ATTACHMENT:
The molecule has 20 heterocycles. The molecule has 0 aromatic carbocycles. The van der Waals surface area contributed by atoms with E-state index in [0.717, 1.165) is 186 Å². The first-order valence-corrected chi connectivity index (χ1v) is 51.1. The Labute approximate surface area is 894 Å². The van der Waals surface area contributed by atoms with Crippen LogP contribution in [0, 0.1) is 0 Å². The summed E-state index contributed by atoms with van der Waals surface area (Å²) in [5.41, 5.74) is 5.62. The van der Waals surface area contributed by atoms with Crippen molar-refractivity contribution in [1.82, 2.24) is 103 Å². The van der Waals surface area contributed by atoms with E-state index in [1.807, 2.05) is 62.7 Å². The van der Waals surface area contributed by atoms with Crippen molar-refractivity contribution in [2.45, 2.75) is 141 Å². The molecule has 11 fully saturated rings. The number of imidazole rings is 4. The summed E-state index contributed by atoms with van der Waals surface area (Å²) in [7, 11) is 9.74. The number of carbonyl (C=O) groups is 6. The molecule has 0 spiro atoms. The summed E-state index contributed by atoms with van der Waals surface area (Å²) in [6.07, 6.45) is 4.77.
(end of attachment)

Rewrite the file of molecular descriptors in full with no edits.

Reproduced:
The molecule has 20 heterocycles. The molecule has 0 aromatic carbocycles. The van der Waals surface area contributed by atoms with E-state index in [0.717, 1.165) is 186 Å². The first-order valence-corrected chi connectivity index (χ1v) is 51.1. The Labute approximate surface area is 894 Å². The van der Waals surface area contributed by atoms with Crippen LogP contribution in [0, 0.1) is 0 Å². The summed E-state index contributed by atoms with van der Waals surface area (Å²) in [5.41, 5.74) is 5.62. The van der Waals surface area contributed by atoms with Crippen molar-refractivity contribution in [1.82, 2.24) is 103 Å². The van der Waals surface area contributed by atoms with E-state index in [1.807, 2.05) is 62.7 Å². The van der Waals surface area contributed by atoms with Crippen molar-refractivity contribution in [2.45, 2.75) is 141 Å². The molecule has 11 fully saturated rings. The number of imidazole rings is 4. The summed E-state index contributed by atoms with van der Waals surface area (Å²) in [7, 11) is 9.74. The number of carbonyl (C=O) groups is 6. The molecule has 0 spiro atoms. The summed E-state index contributed by atoms with van der Waals surface area (Å²) in [6.07, 6.45) is 4.77.